a first storage device that stores a first recognition word indicating a pronunciation of a word to undergo speech recognition;
a second storage device that stores a specific word that is prepared in advance as a word that is a common part of a plurality of words to undergo speech recognition;
a generating device that judges whether or not a given word contains the specific word as a part of the given word and generates a second recognition word of the given word by adding a pronunciation of the specific word when it has been judged that the given word does not contain the specific word and;
a speech recognition processing device that performs speech recognition processing by comparing audio data obtained through the voice input device and speech recognition data created in correspondence to the second recognition word of the given word.
Description
INCORPORATION BY REFERENCE

The disclosures of the following priority applications are herein incorporated by reference:

Japanese Patent Application No. 11-255982 filed Sep. 9, 1999

Japanese Patent Application No. 11-255983 filed Sep. 9, 1999

Japanese Patent Application No. 11-255984 filed Sep. 9, 1999

Japanese Patent Application No. 2000-53257 filed Feb. 29, 2000

BACKGROUND OF THE INVENTION

1. Field of the Invention

The present invention relates to a voice recognition apparatus and a voice recognition navigation apparatus.

2. Description of the Related Art

There are car navigation apparatuses (hereafter referred to as navigation apparatuses) that display the current position of the vehicle, display a map over a wide area or in detail and provide guidance to the driver along the traveling direction over the remaining distance to the destination in the prior art. There are also voice recognition navigation apparatuses in the prior art having a function of enabling the driver engaged in driving to issue operating instructions by voice to improve driver safety (see Japanese Laid-Open Patent Publication No. 09-292255, for instance).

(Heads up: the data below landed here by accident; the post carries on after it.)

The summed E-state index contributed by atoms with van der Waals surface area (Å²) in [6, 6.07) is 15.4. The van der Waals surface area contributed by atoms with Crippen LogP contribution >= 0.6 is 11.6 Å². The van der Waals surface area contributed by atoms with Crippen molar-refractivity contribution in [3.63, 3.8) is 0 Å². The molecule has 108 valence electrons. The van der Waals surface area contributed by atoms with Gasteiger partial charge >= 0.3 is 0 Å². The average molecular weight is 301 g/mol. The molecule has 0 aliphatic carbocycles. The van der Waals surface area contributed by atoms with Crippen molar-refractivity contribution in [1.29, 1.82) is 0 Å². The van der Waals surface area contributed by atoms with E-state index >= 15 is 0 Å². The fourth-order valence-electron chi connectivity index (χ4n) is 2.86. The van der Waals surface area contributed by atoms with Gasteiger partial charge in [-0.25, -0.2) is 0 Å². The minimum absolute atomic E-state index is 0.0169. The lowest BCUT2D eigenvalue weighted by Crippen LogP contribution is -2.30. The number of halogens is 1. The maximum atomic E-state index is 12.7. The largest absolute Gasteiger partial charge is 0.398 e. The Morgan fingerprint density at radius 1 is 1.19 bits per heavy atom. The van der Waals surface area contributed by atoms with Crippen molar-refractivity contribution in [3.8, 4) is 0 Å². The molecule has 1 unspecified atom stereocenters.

The voice recognition software program used in a voice recognition navigation apparatus normally judges that a speech has ended at a point in time at which there is no longer any speech after the start of a speech and calculates the correlation values between audio data obtained up to the point in time at which there is no longer any speech after the start of the speech and all the recognition words in the recognition dictionary. Then, the recognition word achieving the largest correlation value is judged to be the recognition results. Speech that needs to be recognized by a voice recognition navigation apparatus falls into various categories of words and phrases such as navigation commands (bird's eye view display, enlarge, reduce, etc.) used to issue instructions for various types of navigation operations, train stations, golf course names, hospital names and ski resort names.